Neck And Back Pain Caused By Office Work
As we all know, the health benefits of time away from the office are sadly short lived. According to the Office for National Statistics (ONS), almost 31 million days of work are still lost every year in the UK due to back, neck and muscle problems. The ONS's Labour Force Survey, which polls hundreds of thousands of people in the UK, found that musculoskeletal (MSK) conditions, which include a large range of bone and joint complaints, accounted for more prolonged absences than any other ailment. MSKs have been the primary cause of absenteeism for the past decade, and the UK has one of the highest rates in Europe. In fact, the Work Foundation estimates that employees suffering from bone and joint pain cost the EU's economies 240bn Euros (£205bn) each year.
So why have bone and joint complaints persisted? Offices, it turns out, can be harmful environments. The human body simply wasn’t designed to sit in static positions for long periods of time and the more sedentary you are the worse it is for your health. To compound the issue, most desk-bound workers are not adequately addressing their health risks and preventative measures, such as keeping chairs, desks and computers at the right height, are often neglected.
Another problem is that once symptoms do occur, we are slow to react. A two-year trial in Madrid showed that by assessing and treating 13,000 workers with MSKs who had been off for five days or more, their temporary work absence was reduced by 39% in the long term. Indeed, alarm bells have been ringing for some time over the impact of musculoskeletal diseases. In 2000, then-UN Secretary General Kofi Annan launched the Bone and Joint Decade at the World Health Organisation in Switzerland, an initiative designed to reduce the number of MSKs around the globe. Not much has changed since. A study by medical journal The Lancet, published in 2012, found that musculoskeletal conditions were the second greatest cause of disability in the world, affecting over 1.7 billion people worldwide. Recurrent MSKs account for 60% of permanent work incapacity in the EU.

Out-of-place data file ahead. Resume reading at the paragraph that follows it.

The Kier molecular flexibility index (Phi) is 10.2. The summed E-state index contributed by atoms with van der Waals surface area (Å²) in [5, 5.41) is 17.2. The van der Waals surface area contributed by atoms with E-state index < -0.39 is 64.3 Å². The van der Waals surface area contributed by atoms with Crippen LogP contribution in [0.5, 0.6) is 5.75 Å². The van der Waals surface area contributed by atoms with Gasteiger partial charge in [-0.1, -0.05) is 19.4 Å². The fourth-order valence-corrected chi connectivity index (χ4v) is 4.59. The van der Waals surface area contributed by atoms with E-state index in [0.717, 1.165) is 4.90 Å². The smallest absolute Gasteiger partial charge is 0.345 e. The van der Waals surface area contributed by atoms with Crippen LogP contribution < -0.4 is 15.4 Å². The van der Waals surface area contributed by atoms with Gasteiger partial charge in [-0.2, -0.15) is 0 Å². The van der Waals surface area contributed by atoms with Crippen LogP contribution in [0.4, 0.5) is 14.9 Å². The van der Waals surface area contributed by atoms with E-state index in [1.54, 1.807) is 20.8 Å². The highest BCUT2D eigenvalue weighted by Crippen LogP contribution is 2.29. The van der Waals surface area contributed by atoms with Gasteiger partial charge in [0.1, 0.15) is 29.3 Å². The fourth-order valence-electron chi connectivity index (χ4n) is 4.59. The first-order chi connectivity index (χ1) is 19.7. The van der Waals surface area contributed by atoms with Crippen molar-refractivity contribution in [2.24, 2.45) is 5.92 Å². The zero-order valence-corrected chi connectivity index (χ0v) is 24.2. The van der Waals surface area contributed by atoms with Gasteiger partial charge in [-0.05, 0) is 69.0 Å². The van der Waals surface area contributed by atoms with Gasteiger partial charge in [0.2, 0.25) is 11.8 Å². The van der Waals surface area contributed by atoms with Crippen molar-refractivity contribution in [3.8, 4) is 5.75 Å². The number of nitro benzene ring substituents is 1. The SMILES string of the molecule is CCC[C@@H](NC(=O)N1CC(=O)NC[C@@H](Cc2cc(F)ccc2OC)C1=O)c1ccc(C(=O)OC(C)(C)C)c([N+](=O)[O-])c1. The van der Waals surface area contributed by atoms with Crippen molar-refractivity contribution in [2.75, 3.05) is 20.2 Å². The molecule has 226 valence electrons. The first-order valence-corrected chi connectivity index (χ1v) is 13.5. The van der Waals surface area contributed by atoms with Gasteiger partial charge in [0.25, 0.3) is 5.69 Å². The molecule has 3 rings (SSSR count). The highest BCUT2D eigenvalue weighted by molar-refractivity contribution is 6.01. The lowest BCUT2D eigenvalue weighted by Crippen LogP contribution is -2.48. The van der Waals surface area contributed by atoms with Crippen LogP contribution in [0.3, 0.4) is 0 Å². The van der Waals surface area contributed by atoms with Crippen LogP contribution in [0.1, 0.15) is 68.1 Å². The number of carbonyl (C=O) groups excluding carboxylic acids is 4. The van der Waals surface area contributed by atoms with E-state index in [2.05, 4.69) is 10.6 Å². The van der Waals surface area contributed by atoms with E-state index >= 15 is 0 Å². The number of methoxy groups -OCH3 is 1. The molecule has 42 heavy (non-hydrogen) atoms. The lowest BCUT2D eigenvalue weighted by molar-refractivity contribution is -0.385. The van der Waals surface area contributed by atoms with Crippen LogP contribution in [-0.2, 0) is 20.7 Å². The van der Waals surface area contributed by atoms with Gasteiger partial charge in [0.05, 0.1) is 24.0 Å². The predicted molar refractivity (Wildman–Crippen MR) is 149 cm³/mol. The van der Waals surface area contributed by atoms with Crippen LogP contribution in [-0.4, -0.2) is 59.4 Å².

The rest of the body is likely to suffer too. Having an MSK can affect the overall well being of an individual which inevitably leads to a reduction in productivity and potentially an increase in absenteeism. According to the Work Foundation it also dramatically increases the likelihood of suffering from depression. And according to the ONS, depression accounts for the third largest amount of missed work days in the UK - 15 million.
Wellness in the workplace
But changing attitudes could be having an effect. There has been a general reduction in the total number of work-related MSKs since 2001, and a series of measures have been introduced to increase awareness of the problem. The "fit note", introduced in 2010 encourages doctors to provide details of what may be causing employees' ill health, and suggest adjustments to be made. An understanding of the importance of wellness in the workplace is also on the rise, with an increasing number of companies offering a variety of services to improve staff wellbeing, from free gym memberships, to yoga classes and in-office massage services. All of these measures will hopefully contribute to a healthier, happier UK workforce and extend the 'glow' from a summer break all year round.